The effects of insulated tub depth on the quality of iced Atlantic cod / Effect of insulated tub depth on the quality of frozen cod
The aim of the project was to investigate the quality of cod that had been gutted one day after fishing, frozen and packed in 12 different sized tanks, 4 × 250 L, 4 × 460 L and 4 × 660 L. Experimental fish were monitored at the top and bottom of each tank . The pots were stored in a temperature controlled environment at 1 ° C and measurements were made after 6, 10, 13 and 15 days after packing. To assess the quality of the cod, water loss was used in tanks after storage, processing utilization and sensory evaluation. The results showed that water loss was highest in 660 L pots and lowest in 250 L pots. There was no difference in processing efficiency. In all cases, there was less looseness in the bottom of the pot compared to the top, probably due to the different size of fish in the top and bottom. There was no difference in the results of the quality factor (QIM) evaluation between pots, but the existing sensory evaluation scales do not include the properties on which a clear difference was seen. There was a big difference between fish in the top layer and fish in the bottom layer in all cases, but ice vessels and marine fillets were more bulky on bottom fish. As a follow-up to the experiment, a new sensory evaluation scale will be designed in ongoing research on the quality of frozen and supercooled fish in different large tanks, which will address these factors, ie. let's go for ice cream and bruises in fillets.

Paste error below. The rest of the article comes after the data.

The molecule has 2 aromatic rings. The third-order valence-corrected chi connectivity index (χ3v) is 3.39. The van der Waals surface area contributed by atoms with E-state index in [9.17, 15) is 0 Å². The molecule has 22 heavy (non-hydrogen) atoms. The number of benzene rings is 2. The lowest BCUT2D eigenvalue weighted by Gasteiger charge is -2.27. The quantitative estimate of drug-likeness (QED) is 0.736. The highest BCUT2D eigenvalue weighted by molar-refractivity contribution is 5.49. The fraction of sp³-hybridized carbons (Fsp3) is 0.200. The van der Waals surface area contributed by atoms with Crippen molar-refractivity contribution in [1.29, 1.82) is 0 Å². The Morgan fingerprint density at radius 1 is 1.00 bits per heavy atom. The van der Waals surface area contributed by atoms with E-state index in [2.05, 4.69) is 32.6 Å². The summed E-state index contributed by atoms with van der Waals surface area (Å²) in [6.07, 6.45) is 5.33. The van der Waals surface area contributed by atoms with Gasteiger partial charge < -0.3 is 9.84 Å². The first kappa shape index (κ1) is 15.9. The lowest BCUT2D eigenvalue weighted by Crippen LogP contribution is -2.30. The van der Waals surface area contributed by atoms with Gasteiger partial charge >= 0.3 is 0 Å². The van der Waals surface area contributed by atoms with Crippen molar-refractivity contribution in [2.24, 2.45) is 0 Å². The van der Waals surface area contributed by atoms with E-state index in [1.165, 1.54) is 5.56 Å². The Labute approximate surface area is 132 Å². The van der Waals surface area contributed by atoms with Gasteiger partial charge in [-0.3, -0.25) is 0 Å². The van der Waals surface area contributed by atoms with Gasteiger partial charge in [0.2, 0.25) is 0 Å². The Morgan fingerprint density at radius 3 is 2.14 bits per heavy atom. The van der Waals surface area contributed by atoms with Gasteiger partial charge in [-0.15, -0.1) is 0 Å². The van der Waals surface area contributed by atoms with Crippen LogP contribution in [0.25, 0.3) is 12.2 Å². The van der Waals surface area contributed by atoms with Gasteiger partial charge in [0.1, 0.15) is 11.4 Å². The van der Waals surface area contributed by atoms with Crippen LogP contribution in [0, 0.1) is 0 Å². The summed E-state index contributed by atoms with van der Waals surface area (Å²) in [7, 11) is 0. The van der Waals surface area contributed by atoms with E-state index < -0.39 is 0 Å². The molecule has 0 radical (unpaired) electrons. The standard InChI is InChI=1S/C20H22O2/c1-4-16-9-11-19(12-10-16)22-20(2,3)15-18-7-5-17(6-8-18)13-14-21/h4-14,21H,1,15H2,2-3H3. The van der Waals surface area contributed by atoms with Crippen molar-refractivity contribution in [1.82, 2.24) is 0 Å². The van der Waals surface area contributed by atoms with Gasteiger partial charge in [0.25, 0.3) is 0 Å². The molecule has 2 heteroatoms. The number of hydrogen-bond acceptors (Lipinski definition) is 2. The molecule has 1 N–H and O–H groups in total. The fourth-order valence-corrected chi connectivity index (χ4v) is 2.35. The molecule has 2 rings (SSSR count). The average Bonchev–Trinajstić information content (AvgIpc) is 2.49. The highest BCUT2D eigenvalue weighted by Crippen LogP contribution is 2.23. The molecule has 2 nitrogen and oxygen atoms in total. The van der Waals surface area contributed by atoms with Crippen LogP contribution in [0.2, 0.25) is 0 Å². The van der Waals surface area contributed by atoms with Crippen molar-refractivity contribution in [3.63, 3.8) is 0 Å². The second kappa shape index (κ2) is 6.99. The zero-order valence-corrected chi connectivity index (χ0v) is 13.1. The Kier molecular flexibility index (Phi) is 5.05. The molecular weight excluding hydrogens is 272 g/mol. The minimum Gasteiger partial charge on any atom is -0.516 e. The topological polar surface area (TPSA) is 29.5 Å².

The aim of this project was to examine the quality difference of Atlantic cod that had been iced and packed into 12 different sized food containers (tubs), 4 × 250 L, 4 × 460 L and 4 × 660 L. Each tub was split up into two groups, top-and bottom layer. Drip loss, processing yield, and sensory evaluation were used to evaluate the quality of the cod. The results showed that the greatest drip loss was in the 660 L tub, and the least in the 250 L tub. There was no difference in processing yield. Sensory evaluation showed no difference between tubs, except that the fillets from fish in the bottom layer of all containers had less gaping than fillets from the top layer of fish, most likely due to size differences of top-and bottom layer fish. No current sensory evaluation scales account for different amounts of ice marks and crushed fillets that was detected between fish in the top-and bottom layer of the tubs. The results of this project will be used in continuing research of iced and superchilled fish in different sized containers to develop a new sensory scale that will account for these qualities.